Cassiopeia and the Big Dipper with Polaris between.

You can see in the stars that the season is changing: We’ve reached the time of year when, just after nightfall, cold-weather Cassiopeia has already climbed a little higher in the northeast than the warm-weather Big Dipper has sunk in the northwest. Cassiopeia bedecks the high northern sky in early evening during the fall-winter half of the year. The Big Dipper takes over for the milder evenings of spring and summer. Almost midway between them stands Polaris. It’s currently a little above the midpoint between the two.

Jupiter and Saturn shine in the southeast to south these evenings. They’re magnitudes –2.8 and +0.4, respectively, on opposite sides of dim Capricornus. Jupiter starts the evening as slightly the lower of the two. Saturn glows 17° (almost two fists) to Jupiter’s upper right. They level out around 9 or 10 p.m. daylight-saving time. By then they’re about at their highest in the south at their telescopic best. After that they start to tilt the other way, with Saturn now the lower one.

Runic half-month of Kenaz/Ken/Kebo – September 13-27 – Ken represents a flaming torch within the royal hall, so it’s the time of the creative fire – the forge where natural materials are transmuted by the force of the human will into a mystical third, an artifact that could not otherwise come into being. The positive aspects of sexuality that are immanent in Freya and Frey come into play at this time. Nigel Pennick, The Pagan Book of Days, Destiny Books, Rochester, Vermont, USA, 1992, p. 102

NIGHT SKY MAP FOR SEPTEMBER 2021: PEGASUS & MEASURING THE SKY – https://www.almanac.com/night-sky-map-september-pegasus-measuring-sky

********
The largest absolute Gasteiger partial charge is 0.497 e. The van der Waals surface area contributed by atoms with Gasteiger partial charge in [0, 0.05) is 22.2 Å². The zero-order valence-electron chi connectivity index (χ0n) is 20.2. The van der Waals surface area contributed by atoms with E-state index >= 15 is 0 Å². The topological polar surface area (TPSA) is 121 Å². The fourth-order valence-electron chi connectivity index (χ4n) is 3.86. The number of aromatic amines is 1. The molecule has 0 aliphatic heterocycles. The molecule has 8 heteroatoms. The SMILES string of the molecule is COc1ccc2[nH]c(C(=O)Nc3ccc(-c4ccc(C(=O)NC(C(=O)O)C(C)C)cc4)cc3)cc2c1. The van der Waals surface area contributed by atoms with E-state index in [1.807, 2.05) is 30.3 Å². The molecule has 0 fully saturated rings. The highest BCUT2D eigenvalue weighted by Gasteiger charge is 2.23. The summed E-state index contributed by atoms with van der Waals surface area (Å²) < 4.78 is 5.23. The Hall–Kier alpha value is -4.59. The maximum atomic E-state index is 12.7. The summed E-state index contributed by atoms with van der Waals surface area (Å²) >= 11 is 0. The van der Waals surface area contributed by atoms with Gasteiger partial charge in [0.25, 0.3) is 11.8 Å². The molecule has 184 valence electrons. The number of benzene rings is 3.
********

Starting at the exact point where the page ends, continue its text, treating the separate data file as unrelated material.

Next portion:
Sun in Virgo

Goddess Month of Mala runs from 9/6 – 10/2
Celtic Tree Month of Muin/Vine  Sep 2 – 29
Pluto (10/6), Saturn (10/10), Jupiter (10/18), Neptune (12/1) Chiron (12/19), Uranus (1/18/22) Retrograde
Color – Blue

©2021 M. Bartlett, Some parts separately copyright


Celtic Tree Month of Muin/Vine  Sep 2 – 29 – Muin  – (MUHN, like “foot”), vine – The grape (Vitis vinifera L.) is a vine growing as long as 35 m (115 feet), in open woodlands and along the edges of forests, but most commonly seen today in cultivation, as the source of wine, grape juice, and the grape juice concentrate that is so widely used as a sweetener. European grapes are extensively cultivated in North America, especially in the southwest, and an industry and an agricultural discipline are devoted to their care and the production of wine. Grapes are in the Grape family (Vitaceae).

Muin – Vine Ogam letter correspondences
Month: August
Color: Variegated
Class: Chieftain
Letter: M
Meaning: Inner development occurring, but take time for relaxation

to study this month – Koad – Grove Ogam letter correspondences
Month: None
Color: Many Shades of Green
Class: None
Letter: CH, KH, EA
Meaning: Wisdom gained by seeing past illusions.


Tides for Alsea Bay

Day        High      Tide  Height   Sunrise    Moon  Time      % Moon
~            /Low      Time     Feet   Sunset                                   Visible
Sa  18      Low   5:34 AM    -0.5   6:59 AM     Set  4:06 AM      88
~    18    High  12:03 PM     6.8   7:21 PM    Rise  6:54 PM
~    18      Low   5:44 PM     2.0
~    18    High  11:33 PM     7.7


Affirmation/Thought for the Day – I manifest all things in association with clarity.  I breathe clarity into my body.